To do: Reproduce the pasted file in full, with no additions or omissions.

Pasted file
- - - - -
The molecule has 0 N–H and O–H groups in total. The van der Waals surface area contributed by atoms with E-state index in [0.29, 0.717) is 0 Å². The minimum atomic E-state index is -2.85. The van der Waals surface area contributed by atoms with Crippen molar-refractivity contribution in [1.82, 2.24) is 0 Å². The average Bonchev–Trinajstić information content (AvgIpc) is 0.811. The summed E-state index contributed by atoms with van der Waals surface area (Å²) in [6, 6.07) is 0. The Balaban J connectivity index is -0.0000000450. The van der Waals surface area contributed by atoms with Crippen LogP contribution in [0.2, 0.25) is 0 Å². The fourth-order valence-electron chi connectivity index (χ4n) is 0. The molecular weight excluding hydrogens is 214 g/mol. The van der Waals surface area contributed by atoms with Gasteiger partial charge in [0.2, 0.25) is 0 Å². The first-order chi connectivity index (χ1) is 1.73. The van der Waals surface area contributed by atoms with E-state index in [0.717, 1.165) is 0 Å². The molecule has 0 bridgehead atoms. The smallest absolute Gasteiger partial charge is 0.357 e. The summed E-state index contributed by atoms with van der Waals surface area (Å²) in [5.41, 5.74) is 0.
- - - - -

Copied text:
The molecule has 0 N–H and O–H groups in total. The van der Waals surface area contributed by atoms with E-state index in [0.29, 0.717) is 0 Å². The minimum atomic E-state index is -2.85. The van der Waals surface area contributed by atoms with Crippen molar-refractivity contribution in [1.82, 2.24) is 0 Å². The average Bonchev–Trinajstić information content (AvgIpc) is 0.811. The summed E-state index contributed by atoms with van der Waals surface area (Å²) in [6, 6.07) is 0. The Balaban J connectivity index is -0.0000000450. The van der Waals surface area contributed by atoms with Crippen LogP contribution in [0.2, 0.25) is 0 Å². The fourth-order valence-electron chi connectivity index (χ4n) is 0. The molecular weight excluding hydrogens is 214 g/mol. The van der Waals surface area contributed by atoms with Gasteiger partial charge in [0.2, 0.25) is 0 Å². The first-order chi connectivity index (χ1) is 1.73. The van der Waals surface area contributed by atoms with E-state index in [0.717, 1.165) is 0 Å². The molecule has 0 bridgehead atoms. The smallest absolute Gasteiger partial charge is 0.357 e. The summed E-state index contributed by atoms with van der Waals surface area (Å²) in [5.41, 5.74) is 0.